Out of time appeals allowed to proceed due to solicitor’s mistake

Out of time appeals allowed to proceed due to solicitor’s mistake

In the recent Full Court of the Family Court casse of Manolis and Manolis, and Grefeld and Grefeld, out of time appeals were allowed to proceed due to errors in calculation by the solicitors.

In Manolis  the husband was allowed to proceed with an appeal that was one day late for filing because the husband’s solicitor had made a mistake counting the days, and it was not a mistake of the husband.

Justice May, sitting as the Full Court, stated:

Balancing the delay of one day (being the mistake of the lawyers not the husband) the fact that there is no prejudice to the respondent other than the prospect of an appeal being heard as against what may prove to be limited prospects of success, the leave should be granted. The mistake being that of the lawyers and filing only one day out of time is of particular significance (see Jess v Scott and Others (1986) 70 ALR 185 a decision of the Federal Court particularly at p.189 to 191 where the solicitor in that matter was also out of time by one day).

Without considering the merits of the appeal any more than is necessary for this application, it can be seen that to deprive the husband of an opportunity to appeal, where the filing was one day out of time may work an injustice against the husband.

In Grefeld,  the solicitor for the wife made a similar error:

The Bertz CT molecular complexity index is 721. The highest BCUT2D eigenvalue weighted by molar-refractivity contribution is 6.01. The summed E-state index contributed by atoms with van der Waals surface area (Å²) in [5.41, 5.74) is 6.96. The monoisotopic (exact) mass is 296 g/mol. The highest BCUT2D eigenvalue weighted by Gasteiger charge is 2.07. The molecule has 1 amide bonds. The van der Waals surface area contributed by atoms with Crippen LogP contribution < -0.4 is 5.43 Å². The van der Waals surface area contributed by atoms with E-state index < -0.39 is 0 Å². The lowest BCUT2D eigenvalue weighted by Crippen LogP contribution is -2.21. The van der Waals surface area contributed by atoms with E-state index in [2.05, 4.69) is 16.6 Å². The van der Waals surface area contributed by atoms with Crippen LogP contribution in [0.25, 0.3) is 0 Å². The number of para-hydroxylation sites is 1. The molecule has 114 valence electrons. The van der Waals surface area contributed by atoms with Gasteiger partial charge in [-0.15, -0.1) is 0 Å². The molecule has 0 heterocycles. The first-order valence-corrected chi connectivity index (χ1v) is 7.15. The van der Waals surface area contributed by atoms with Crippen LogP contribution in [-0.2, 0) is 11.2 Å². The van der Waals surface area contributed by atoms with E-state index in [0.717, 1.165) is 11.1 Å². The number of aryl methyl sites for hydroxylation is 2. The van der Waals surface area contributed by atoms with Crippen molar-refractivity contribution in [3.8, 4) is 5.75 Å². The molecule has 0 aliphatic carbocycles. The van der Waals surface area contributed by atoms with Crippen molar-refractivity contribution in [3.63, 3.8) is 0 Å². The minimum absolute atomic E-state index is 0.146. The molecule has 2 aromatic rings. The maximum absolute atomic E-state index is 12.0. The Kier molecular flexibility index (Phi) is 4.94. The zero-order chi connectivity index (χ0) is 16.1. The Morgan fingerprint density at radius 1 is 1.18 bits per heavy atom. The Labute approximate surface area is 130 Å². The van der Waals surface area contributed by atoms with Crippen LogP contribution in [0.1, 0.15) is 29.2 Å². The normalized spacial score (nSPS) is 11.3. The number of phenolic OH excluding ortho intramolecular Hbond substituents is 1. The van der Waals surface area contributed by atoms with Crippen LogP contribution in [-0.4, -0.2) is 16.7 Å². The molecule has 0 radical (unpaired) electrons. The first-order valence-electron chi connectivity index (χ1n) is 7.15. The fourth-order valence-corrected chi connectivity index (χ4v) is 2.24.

1. After the decision of the trial judge was handed down on 22 June 2010 the solicitor for the wife was asked to consider an appeal. Counsel who conducted the trial was overseas at the time and was not available until 5 July 2010. On that day the solicitor contacted counsel and requested comment on the prospects of success of an appeal and asked that a notice of appeal be drafted. Counsel was also briefed to provide a response to an application for costs, which the second respondent made against the husband and the wife.
  2. On 20 July 2010 a draft notice of appeal was forwarded to the wife’s solicitor, by counsel and there was a discussion as to whether the appealed need to await the outcome of the costs judgment.
  3. When the solicitor attempted to file the notice of appeal it became apparent that he had miscalculated the twenty-eight day timeframe. The wife was in fact one day out of time.
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